"I feel like a green salad," says Emmerton.
"I can be hard about some things." says Norma, "but when it comes to a blister I just melt."
When she finishes a pre-workout massage, Emmerton lies dreamily on the table for about five minutes. Then he slips into his running togs and warmup suit. He swaths his middle, next to the skin, in brown wrapping paper, "to keep me from getting a cramp," he explains, "to keep the muscles warm."
In Los Angeles, Emmerton often works out at a college track near his apartment. Typically, he jogs the first quarter mile with a sliding, almost flat-footed gait, arms bobbing loosely up and down. Norma sits on the grass, watching. Suddenly she grabs her purse, and without a word, as if caught up in a dream, shuffles off around the track for two or three miles. Emmerton is moving powerfully now, at a five-minute-mile pace, a pleasure he can't afford on a very long run. He leans forward, looking as if he could run through a wall. He glides, like a cross-country skier on level ground.
Back in their apartment after a workout late last spring, the Emmertons sat with a map of Australia. He drew a line from Perth on the west coast, east and then southeast to Melbourne, a distance of 2,200 miles, much of it across the Null-arbor Plain, one of the bleakest, most inhospitable stretches of desert in the world. "I'm going to make this run next year," he said with a blissful look. "As far as physical effort is concerned, it will be equal to anything man has undertaken. A party of English people ran out of water there several years ago, and they found their bodies two weeks later." Norma could hardly contain her glee. "Ooh, what a ghastly place that Nullarbor Plain will be," she said.
The planning was sincere, but other thoughts soon intruded. Bill Emmerton was nearing 50, and perhaps running was no longer enough. Within a year he might return to Australia, possibly to open a boys' camp or to try sports announcing once again, and he spoke of fishing and camping, different pleasures—sweet, painless ones. "I want to have some fun in the time I have left," he said, and it was strange to hear him speak that way, for while the faces of friends had changed, their bodies grown heavy, Bill Emmerton had endured, almost as always. How would it be to slow down, he wondered, to be molded by inactivity and the passage of time? And what of pride? Wouldn't it keep him going? But pride, too, made him think of Norma. She had worked in a large book-distributing firm since their marriage, gladly, uncomplainingly, while he had contributed very little to the household. "Norma should be taken out to nice places," he said.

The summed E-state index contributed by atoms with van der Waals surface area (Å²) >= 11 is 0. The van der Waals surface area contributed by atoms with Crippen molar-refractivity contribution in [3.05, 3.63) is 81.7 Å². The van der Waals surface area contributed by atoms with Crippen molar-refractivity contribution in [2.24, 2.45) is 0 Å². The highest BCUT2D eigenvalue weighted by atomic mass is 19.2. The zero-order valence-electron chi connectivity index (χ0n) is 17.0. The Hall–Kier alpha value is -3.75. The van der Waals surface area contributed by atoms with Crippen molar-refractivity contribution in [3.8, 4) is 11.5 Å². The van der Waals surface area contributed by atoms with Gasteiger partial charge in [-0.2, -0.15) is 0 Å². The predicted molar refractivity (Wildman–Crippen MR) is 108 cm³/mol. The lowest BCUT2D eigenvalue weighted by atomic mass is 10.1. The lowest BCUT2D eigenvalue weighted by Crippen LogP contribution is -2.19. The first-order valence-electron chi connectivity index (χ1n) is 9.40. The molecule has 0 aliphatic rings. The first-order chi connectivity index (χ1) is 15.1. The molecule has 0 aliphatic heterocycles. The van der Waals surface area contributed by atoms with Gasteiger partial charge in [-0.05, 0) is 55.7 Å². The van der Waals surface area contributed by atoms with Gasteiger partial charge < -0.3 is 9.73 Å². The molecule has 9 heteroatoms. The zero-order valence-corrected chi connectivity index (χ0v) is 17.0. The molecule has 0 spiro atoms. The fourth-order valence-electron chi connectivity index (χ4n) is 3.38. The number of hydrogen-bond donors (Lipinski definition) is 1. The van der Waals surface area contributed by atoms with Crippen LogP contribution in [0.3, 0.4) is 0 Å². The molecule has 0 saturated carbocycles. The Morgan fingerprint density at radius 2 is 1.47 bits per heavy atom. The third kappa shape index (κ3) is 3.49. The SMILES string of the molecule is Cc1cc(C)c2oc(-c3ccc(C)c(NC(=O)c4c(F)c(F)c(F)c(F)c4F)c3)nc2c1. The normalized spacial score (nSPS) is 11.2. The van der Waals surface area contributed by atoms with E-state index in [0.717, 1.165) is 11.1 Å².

He didn't feel right. It appeared unlikely that he could ever make a living as a runner in the U.S. To be sure, he had earned $850 by wearing wool products and drinking fruit juices during the first Death Valley run, and another $900 or so for wearing Sungard lotion on the second run—one of the most convincing product endorsements of all time; he didn't even get pink.
But running wasn't paying off as he thought it should. And the attitude of others hurt more than he admitted. "When a guy starts out he works for peanuts," a representative of Sungard had remarked, "but he usually starts out at 19. Bill didn't get his break till he was 48. We didn't create his ability, but we did make him a marketable commodity."
He thought a great deal through the spring and early summer, and following the Houston-to-Cape Kennedy run he even rested for a few days. Running didn't seem so much fun anymore. Then, in the first part of August, he did a fast five miles and on the way home, suddenly responding to something deep within him, he bolted 300 yards up the steep hill to his apartment, happy as a kid on the last day of school. He startled a much younger man who had stopped walking halfway up to catch his breath. "If I tried to run even 50 feet like that I'd have a heart attack," the man told Norma, who was following. Emmerton was gleeful when he heard about it. He went 15 miles every day for the next week and was enthusiastic about the income he would get from a TV commercial he made for Olds-mobile. At dinner after one run, a friend posed a hypothetical question: "What would you do," he asked, "if a doctor ordered you to stop running or face possible death?" Bill Emmerton didn't hesitate. "Why I'd go out the next day and do my 10 miles," he said. "Can you think of a better way to die?"